What are some of your marketing goals for this year? Do you want to improve awareness? Increase sales? Generate leads? Keep customers? No matter your goals, event marketing is a tool that can catapult you to success.
According to a recent study by Bizzabo, 89% of overperforming businesses believe live events are instrumental to their organization’s success. But these companies aren’t just hosting events and calling it a day. They’re using proven strategies to track ROI and meet marketing goals.
Brand awareness. Events allow you the chance to cultivate an environment completely aimed toward your target audience. You get to share your brand’s history, culture, and value exactly how you want to—in an environment where outside noise is at a minimum and all eyes are on you.
Lead Generation. You collect leads before the event—through email addresses and other pertinent information. You also collect leads during the event—where you have instant access to ideal prospects who are already interested in what you’re doing.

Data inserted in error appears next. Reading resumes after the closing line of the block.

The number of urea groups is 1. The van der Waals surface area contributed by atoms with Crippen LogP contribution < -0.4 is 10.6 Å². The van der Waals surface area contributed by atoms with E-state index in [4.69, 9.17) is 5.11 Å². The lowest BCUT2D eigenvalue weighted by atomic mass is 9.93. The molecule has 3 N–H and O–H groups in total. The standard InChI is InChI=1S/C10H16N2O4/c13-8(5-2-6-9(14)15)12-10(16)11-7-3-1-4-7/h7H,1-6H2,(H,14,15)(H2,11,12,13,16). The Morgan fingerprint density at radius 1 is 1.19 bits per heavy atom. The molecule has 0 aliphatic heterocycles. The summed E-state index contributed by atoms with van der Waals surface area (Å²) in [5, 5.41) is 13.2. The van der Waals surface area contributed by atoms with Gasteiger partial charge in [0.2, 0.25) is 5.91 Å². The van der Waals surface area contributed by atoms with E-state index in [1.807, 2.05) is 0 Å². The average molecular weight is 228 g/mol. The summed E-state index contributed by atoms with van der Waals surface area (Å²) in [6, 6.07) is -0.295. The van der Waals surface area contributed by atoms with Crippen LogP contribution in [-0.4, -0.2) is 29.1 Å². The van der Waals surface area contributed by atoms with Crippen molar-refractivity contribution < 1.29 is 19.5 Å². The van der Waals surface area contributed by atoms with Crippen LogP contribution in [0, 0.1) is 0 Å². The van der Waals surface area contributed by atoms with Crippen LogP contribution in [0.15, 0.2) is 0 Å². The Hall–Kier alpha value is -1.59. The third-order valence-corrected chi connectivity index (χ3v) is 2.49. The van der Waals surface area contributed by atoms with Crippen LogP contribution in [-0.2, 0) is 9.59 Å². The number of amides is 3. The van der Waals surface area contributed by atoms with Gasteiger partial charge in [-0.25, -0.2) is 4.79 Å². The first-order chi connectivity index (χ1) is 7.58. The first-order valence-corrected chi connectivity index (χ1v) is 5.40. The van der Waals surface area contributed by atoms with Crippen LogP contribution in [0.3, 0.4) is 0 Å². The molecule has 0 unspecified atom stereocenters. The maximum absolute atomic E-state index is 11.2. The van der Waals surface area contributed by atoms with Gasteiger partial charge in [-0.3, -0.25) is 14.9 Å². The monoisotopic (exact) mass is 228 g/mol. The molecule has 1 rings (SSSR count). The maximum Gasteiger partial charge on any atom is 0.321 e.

Increased Sales. Events are a time for current and potential customers to intermingle. This can lead to accelerated sales as current customers talk up your products and services.
Customer Engagement. The biggest ROI comes from retaining customers. You can use events to introduce new products and services your current customers may be unaware of. With limited distractions, you can show them exactly how your services improve their lives.
"I think live events are critical. They end up having this effect across the board, across all of the funnels that you might not notice at first. What we notice, is if we don't do events, it affects everything," says Cari Goodrich, Senior Director, Global Marketing Programs at Looker.